For a small start-up focussed on keeping our carbon emissions down as much as possible, plus supplying both big & emerging designers with sustainable textiles suited to varying budgets, one of our challenges is getting Sample Books out (thankfully it’s easier to meet the low MOQs).
It’s tricky because many people haven’t even touched these types of sustainable textiles let alone designed with them.
Soooo to fasten up this process I’m suggesting that designers can also investigate Satins and viscose/lyocell by visiting a fabric store (also means we cut down on our courier carbon footprint 😍)
Most stores stock plastic polyester Satins and non-certified viscose in a range of gsms weights plus there’s minimal difference in drape.
The big difference is of course how it’s sourced & made, and this absolutely does translate to the handle and feel.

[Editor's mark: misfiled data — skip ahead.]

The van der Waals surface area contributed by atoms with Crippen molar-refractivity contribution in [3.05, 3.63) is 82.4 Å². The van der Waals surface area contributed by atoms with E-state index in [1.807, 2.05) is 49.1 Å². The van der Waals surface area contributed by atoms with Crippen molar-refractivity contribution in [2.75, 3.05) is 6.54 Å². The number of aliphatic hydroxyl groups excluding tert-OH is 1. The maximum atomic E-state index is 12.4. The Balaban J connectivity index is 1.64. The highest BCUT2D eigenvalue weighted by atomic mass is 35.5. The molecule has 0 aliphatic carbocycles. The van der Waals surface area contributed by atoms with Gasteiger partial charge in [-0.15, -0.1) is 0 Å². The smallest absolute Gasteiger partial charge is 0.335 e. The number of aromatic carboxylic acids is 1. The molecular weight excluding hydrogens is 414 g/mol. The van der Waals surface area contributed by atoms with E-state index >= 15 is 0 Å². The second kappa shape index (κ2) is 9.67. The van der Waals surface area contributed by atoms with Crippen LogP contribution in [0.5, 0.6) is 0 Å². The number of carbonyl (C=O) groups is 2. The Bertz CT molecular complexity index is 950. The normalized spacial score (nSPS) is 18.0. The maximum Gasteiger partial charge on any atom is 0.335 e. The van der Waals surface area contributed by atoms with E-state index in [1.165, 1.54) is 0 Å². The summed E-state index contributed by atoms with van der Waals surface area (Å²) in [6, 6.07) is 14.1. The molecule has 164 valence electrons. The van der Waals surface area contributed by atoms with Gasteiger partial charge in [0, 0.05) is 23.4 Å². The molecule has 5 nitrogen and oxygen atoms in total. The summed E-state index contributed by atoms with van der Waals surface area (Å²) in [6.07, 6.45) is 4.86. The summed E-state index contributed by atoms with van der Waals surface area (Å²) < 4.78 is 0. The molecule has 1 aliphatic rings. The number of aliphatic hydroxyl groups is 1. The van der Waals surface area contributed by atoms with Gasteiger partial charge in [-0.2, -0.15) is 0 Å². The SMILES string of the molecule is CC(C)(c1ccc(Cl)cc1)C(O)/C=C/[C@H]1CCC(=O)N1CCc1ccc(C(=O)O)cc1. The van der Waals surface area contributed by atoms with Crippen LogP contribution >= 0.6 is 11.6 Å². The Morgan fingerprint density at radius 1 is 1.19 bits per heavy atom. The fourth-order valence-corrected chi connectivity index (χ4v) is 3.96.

Most designers agree that eco-fabrics have a much more beautiful feel than the un-sustainable version (Let alone the ethics and karma).
Other fabrics I’ve felt include a Spotlight lightweight polyester Charmeuse Satin (approx 100-150gsm) and a Romance Delustered Satin which is 200gsm. For comparison our TENCEL™ Satin (in a range of colours or digital prints) is 135gsm and Tencel Patta is 135gsm.
As for our TENCEL™ wovens and knits, the “regular” viscose, or as I call it #deforestation viscose is much more beautiful when it’s made sustainably, and IMO the EcoVero™ has an even more earthy, soft and natural feel than it’s “sister fabric” TENCEL™.
That’s possibly because the wood pulp follows even more #circularfashion principles with 99.8% Closed Loop.
Yes it’s contovertial but I think that learning about “good” and “bad” textiles can come from all kinds of sources. So venture out to some fabric stores and then buy sustainable textiles knowing they are by far a better product for everyone on the supply chain - you, your customer, the workers, the makers, the farmers and the environment.